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The Medication Errors Panel. Sacramento, CA: California State Senate; March 2007.
This report shares findings from an expert panel convened to study the causes of medication error in the outpatient setting and provide recommendations for reducing errors associated with prescription and over-the-counter medications.
Woodcliff Lake, NJ: Drug Topics; 2007.
This podcast features a panel discussion on prescription drug errors with pharmacy experts, including Michael Cohen.
McCoy K, Brady E. USA Today. February 11, 2008:A1.
This series of investigative articles uncovers the factors involved in pharmacy errors, relates stories of patients harmed by such errors, and includes steps that consumers can take to minimize their risk.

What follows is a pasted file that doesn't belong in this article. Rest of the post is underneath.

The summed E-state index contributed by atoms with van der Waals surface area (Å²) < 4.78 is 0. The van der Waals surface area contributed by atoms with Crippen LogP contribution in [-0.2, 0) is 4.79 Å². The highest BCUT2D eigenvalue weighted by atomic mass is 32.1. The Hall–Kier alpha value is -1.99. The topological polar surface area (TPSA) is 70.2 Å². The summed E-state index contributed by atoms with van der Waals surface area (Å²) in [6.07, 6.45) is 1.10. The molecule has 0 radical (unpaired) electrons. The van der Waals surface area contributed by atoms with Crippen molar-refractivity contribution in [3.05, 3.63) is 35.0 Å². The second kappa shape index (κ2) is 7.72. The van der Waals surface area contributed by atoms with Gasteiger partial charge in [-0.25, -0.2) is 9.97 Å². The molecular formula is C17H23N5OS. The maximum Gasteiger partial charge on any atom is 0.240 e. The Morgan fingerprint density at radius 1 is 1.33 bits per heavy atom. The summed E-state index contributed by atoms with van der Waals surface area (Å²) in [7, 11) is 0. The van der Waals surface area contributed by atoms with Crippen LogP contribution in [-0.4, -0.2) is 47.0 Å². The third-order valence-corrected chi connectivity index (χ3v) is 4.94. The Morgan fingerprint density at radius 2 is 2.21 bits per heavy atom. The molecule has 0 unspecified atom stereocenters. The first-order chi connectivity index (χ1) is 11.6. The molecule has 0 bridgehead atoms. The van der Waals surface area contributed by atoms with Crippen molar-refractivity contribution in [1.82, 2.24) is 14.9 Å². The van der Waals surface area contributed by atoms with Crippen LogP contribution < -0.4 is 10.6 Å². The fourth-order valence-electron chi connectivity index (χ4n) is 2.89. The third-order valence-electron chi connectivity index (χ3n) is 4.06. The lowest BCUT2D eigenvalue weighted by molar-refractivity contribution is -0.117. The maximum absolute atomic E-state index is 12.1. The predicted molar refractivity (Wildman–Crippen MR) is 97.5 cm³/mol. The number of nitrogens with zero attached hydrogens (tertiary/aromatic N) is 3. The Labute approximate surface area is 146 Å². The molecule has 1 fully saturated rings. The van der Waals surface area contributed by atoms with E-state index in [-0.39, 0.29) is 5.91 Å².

Journal Article > Study
Sharif I, Tse J. Pediatrics. 2010;125:960-965.
Misunderstanding prescription drug labels is a recognized source of errors in ambulatory care. Low health literacy places patients at higher risk, and language barriers may also contribute to preventable medication errors, as illustrated vividly in an AHRQ WebM&M commentary. A prior study found that translated drug labels are available in many pharmacies, but this study found that Spanish-language labels generated by commercial translation systems are disturbingly inaccurate. Half of the labels contained at least one error, and the authors document examples of incomplete or inaccurate translations that could lead to serious patient harm (for example, "once a day" mistranslated as "eleven times per day"). A prior study also found that Spanish-speaking patients may be at higher risk of experiencing errors while hospitalized.